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HOA’s: Are They Killing the Real Estate Recovery?

Are out-of-control HOA’s killing the housing recovery?  Have they outlived their usefulness? Litigation run amok and foreclosures are hampering the real estate recovery in some covenant controlled communities.

Arnie Becker LA Law: Possible HOA Attorney? (Source: Bing Images)

Arnie Becker – LA Law
Possible HOA Attorney?
(Source: Bing Images)

Many people – even people who are REALTORS® – mistakenly believe that HOA’s were created to stop homeowners from imposing Pepto Bismol colored homes, front porch “frat house” couches and front-lawn “shady tree mechanic” cars-on-blocks upon their neighbors.

You’d be wrong.

Did you realize that HOA’s became popular in the US during the middle part of the 20th Century as a tool to discriminate?

That is true.  Many HOA’s were established to restrict entrants moving in who were considered “the wrong types of people”.  It seems ludicrous to say that in 2013, but it’s true.  “For example, a racial covenant in a Seattle, Washington neighborhood stated, ‘No part of said property hereby conveyed shall ever be used or occupied by any Hebrew or by any person of the Ethiopian, Malay or any Asiatic race.’”  (Source: Wikipedia)  The Fair Housing Act of 1968 banned the use of them for discriminatory purposes.

However, just like THAT practice reduced the overall market for buyers and, thus, slowed down the transaction velocity of homes, modern-day HOA’s are doing similar damage.

You may have read the story in the Washington Post “Feud over sign could force Fairfax’s Olde Belhaven to sell square”. In that story, a not-quite-so-neighborly squabble about posting a political yard sign got out of control.  The end result: litigation worthy of Arnie Becker from LA Law.  Five years and $400,000 of litigation later, the homeowners won the litigation and the HOA is bankrupt.  Some see it as a stand against HOA’s run amok.  Others ask: why move someplace if you aren’t going to follow the rules?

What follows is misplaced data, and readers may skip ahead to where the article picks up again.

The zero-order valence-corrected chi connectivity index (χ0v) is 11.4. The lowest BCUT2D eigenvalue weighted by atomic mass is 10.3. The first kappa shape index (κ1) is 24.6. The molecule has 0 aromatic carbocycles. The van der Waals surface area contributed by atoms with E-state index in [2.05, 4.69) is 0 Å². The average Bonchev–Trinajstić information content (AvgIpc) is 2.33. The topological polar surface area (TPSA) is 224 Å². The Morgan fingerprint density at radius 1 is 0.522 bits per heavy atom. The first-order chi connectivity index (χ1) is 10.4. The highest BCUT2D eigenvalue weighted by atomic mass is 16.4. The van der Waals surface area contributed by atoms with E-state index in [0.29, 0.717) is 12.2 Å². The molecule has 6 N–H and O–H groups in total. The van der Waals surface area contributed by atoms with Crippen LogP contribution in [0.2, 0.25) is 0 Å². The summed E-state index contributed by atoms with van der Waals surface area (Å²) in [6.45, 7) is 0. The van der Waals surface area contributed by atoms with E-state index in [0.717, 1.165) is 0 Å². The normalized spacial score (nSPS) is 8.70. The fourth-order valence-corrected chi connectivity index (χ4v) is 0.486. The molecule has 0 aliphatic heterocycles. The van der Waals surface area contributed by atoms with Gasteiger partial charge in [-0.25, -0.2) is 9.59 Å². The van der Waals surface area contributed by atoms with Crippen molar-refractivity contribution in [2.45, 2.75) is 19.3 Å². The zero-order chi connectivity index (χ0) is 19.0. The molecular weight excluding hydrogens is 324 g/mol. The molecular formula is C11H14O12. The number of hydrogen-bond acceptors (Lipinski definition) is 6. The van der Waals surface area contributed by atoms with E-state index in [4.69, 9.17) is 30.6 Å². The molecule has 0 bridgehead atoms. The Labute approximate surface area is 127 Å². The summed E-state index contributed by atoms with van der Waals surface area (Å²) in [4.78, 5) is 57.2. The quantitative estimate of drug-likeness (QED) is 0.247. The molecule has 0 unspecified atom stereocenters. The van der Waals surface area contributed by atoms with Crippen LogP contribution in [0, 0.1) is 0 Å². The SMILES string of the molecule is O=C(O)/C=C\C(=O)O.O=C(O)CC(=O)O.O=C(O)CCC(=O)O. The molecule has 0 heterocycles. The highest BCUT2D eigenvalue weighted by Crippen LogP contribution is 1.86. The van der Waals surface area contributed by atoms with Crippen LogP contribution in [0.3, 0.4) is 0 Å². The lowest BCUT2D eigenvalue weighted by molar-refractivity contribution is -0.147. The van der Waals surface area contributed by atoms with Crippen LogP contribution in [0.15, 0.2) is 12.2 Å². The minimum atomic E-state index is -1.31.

Irrespective of that, those HOA’s and that litigation is NOW affecting resales of homes.  Whether the litigation is justified or not, it’s a hot potato a buyer doesn’t want to catch – particularly when there are so many other reasons a home can lose value nowadays.

Alternatively, the high degree of foreclosures in some HOA’s have left them without operating capital and creating the need to impose special assessments or raise fees to make up shortfalls.  Given many states permit a “super lien” (a superior position) on properties by the HOA, some HOAs are now taking the initiative and foreclosing on those very homes to recovery late dues – especially when banks don’t cough those dues up unless required to clear the title at closing which can take YEARS.  Ironically, THOSE foreclosures are muddying up the title and causing even more problems when the “opportunistic investor” buys the foreclosure lien, thinking that clears the entire title (an increasing problem) in the harder hit foreclosure areas.  Irrespective, the HOA is an added cost to disgorging the property.

Now, to compound it, banks are examining the HOAs financials more diligently and may decline lending based on unsound financials from the prior two situations: litigation and foreclosure-driven insolvency.  So, if a HOA has problems…the bank is not financing.

So, we don’t make a judgment.  We just ask: Given the increasing frequency of HOA issues (litigation, foreclosures and increasingly challenged collateralization) are HOA’s killing the real estate recovery?

 

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